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Worker's entire service decides FMLA eligibilityRestricted Content

May 19, 2009
Jennifer Nelson
In an issue of first impression, the majority of Indiana Supreme Court justices ruled an employee filling multiple positions with the same employer is eligible for leave under the Family and Medical Leave Act if the employee's total service is sufficient to qualify, even if the service in either position alone doesn't qualify.
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Justices rule on Web IP issue

May 19, 2009
Jennifer Nelson
In a suit between a company and the marketing firm that created and hosted its Web site, the Indiana Supreme Court determined the Uniform Commercial Code doesn't apply and the marketing firm may collect for its work under principles of common law contract.
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COA clarifies emotional distress claims

May 18, 2009
Jennifer Nelson
The Indiana Court of Appeals used an opinion today to clarify how to treat an independent action for emotional distress brought either in combination with the Wrongful Death Statute or as part of the Medical Malpractice Act.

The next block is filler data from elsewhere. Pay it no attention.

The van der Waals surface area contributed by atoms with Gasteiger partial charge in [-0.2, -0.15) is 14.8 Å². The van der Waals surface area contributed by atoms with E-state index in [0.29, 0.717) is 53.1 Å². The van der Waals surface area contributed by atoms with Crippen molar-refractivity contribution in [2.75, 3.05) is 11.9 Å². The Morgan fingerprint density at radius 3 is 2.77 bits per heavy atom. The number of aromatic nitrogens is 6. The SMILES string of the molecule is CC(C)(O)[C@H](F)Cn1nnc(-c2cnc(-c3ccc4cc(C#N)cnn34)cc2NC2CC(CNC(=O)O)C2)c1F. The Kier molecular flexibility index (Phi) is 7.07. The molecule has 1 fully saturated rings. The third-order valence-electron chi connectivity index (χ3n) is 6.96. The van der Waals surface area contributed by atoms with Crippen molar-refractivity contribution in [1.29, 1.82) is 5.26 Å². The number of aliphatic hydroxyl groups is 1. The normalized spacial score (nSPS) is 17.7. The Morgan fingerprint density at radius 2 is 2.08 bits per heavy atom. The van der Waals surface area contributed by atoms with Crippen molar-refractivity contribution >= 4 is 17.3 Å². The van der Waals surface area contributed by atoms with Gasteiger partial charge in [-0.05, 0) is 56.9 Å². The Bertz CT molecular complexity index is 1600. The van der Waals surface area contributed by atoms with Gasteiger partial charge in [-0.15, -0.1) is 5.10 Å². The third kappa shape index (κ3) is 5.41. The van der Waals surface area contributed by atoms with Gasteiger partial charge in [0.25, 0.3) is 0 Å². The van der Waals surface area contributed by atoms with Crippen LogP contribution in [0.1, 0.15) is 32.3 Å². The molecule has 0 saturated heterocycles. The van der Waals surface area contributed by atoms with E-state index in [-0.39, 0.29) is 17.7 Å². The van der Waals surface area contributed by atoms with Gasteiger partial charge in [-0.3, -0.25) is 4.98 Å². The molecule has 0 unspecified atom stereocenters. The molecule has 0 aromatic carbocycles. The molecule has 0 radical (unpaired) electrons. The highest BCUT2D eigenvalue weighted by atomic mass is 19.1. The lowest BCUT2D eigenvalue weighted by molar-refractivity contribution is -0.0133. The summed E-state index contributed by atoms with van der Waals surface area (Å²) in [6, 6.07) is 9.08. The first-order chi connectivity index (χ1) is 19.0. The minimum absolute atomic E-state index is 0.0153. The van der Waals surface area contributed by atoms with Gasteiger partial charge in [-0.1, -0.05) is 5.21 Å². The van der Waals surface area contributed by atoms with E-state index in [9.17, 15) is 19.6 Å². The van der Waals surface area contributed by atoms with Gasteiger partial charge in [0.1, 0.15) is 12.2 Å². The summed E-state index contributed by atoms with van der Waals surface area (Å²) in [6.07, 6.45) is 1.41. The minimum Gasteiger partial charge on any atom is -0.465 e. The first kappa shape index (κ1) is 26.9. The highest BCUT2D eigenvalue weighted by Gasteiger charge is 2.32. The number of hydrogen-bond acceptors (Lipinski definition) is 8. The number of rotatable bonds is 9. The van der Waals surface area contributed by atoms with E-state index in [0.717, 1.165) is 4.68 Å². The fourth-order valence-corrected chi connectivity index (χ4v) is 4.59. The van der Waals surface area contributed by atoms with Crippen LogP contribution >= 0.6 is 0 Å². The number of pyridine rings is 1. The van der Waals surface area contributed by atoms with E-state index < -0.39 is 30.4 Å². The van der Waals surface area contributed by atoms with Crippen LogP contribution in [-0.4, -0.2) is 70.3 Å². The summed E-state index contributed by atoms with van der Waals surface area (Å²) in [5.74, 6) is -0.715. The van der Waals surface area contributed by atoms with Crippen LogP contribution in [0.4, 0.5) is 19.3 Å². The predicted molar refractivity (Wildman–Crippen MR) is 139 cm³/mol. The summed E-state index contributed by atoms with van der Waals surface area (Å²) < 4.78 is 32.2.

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Judges differ in non-compete agreement case

May 18, 2009
Jennifer Nelson
In a legal dispute regarding a non-compete agreement, the Indiana Court of Appeals judges disagreed as to whether the agreement could be enforced if the former employee's clients voluntarily left and contacted him to continue to be their accountant.
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BMV policy needed to prevent identity theft

May 15, 2009
Jennifer Nelson
The inconvenience of a few Hoosiers outweighs the very real threat of identity theft, so the trial court was correct in denying a preliminary injunction against the Bureau of Motor Vehicle's verification of records using Social Security Administration data, the Indiana Court of Appeals ruled today.
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COA: Manufactured home subject to law